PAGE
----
11B.4 Overview of National Blend of Models Version 3.1. Part 3: Supporting Nowcasting with Hourly Cycles

Thursday, 11 January 2018: 9:15 AM
404 (Hilton) (Austin, Texas)
Jeffrey P. Craven, NOAA/NWS, Silver Spring, MD; and D. E. Rudack, R. S. James, J. R. Wiedenfeld, D. T. Myrick, C. Sims, S. Scallion, P. E. Shafer, and M. N. Baker

The National Blend of Models (NBM) version 3.0 (NBM V3.0) was placed into operations in
July 2017 at the National Centers for Environmental Prediction (NCEP). This gridded
guidance (with over 30 weather elements) has five domains including the CONUS (2.5km
resolution), Alaska (3km), Hawaii (2.5km), Puerto Rico (1.25km), and a large Oceanic
Domain (10km) that covers much of the Pacific and Atlantic Oceans. It runs hourly (24
times per day) on the Weather and Climate Operational Supercomputing System (WCOSS).
The number of model and statistically post-processed inputs roughly tripled to 12-15 for the
four CONUS and OCONUS sectors.

The first two versions of NBM focused on global models. V3.0 and V3.1 have put emphasis
on adding high resolution short term guidance to improve the precision of short term
forecasts both spatially and temporally. This was done to replicate capabilities developed in
NWS Central and Eastern Regions with a consensus of short term models (CONSShort).
NBM V3.0 has hourly temporal resolution through 36 hours. For the CONUS, this includes
hourly resolution of Precipitation Potential Index (PPI) and 1-h QPF through 36 hours. The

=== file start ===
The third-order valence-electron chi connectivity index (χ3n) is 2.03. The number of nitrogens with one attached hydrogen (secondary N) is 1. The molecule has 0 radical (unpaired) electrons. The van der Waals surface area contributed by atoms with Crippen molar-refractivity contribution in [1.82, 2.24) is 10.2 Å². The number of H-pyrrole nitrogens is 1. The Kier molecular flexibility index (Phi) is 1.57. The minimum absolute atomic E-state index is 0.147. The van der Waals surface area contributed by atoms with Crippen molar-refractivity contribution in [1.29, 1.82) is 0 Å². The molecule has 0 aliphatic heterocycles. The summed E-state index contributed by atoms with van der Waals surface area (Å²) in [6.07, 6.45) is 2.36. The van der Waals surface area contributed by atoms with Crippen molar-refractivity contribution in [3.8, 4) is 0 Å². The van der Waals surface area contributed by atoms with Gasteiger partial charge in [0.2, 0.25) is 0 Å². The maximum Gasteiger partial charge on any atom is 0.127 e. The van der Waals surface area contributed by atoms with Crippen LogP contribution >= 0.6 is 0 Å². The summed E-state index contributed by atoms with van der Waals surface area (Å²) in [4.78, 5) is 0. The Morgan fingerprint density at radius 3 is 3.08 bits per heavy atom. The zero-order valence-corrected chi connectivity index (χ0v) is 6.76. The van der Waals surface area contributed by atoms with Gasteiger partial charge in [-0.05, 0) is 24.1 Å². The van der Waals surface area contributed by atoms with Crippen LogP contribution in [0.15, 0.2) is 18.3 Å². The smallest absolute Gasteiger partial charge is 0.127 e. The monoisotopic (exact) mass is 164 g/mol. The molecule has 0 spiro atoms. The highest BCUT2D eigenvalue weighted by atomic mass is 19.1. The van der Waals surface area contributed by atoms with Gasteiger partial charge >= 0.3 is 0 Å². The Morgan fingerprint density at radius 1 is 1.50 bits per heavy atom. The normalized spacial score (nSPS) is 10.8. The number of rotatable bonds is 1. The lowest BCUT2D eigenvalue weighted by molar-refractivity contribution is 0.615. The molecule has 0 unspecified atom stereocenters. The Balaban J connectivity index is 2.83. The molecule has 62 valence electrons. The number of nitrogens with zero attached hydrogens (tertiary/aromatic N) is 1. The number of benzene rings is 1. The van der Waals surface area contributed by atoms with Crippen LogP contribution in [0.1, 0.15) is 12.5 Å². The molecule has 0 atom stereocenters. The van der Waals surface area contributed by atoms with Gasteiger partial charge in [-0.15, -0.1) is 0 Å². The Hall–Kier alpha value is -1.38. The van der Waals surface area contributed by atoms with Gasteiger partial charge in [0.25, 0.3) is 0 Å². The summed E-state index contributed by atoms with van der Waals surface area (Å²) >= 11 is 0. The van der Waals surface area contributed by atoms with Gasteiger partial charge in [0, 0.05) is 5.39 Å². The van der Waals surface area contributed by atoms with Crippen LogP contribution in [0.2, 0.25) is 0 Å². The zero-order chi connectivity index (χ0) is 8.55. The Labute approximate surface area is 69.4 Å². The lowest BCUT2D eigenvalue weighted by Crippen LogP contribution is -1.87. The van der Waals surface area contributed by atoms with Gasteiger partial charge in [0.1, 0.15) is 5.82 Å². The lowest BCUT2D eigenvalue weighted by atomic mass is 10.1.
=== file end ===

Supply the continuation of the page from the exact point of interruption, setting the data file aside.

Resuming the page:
CONUS also has hourly ceiling height, surface visibility, and lowest cloud base through 36
hours to support aviation. These elements will expand to the remaining OCONUS sectors in
NBM V3.1 to improve nowcast capabilities.

A variety of weather grid inputs are also included to help with complex winter weather
precipitation types, as well as snow and ice amounts. A total of 13 parameters leveraging
top down methodology for determination of snow, sleet, freezing rain, freezing drizzle, and
rain is provided. In collaboration with the Storm Prediction Center, calibrated 3-h
thunderstorm probabilities are included through 87 hours, with work ongoing to produce 1-h
guidance through 36 hours in NBM V3.1.

NBM V3.1 improves the science and statistical post-processing of current elements, adding
more Numerical Weather Prediction (NWP) and previous runs of NWP (time lags). Of
greater importance is covering service gaps to the aviation, marine, and fire weather
programs. This includes but is not limited to low level wind shear, echo tops, significant
wave heights, Haines index, and mixing heights. Future plans call for adding additional NBM
sectors for Guam and American Samoa.

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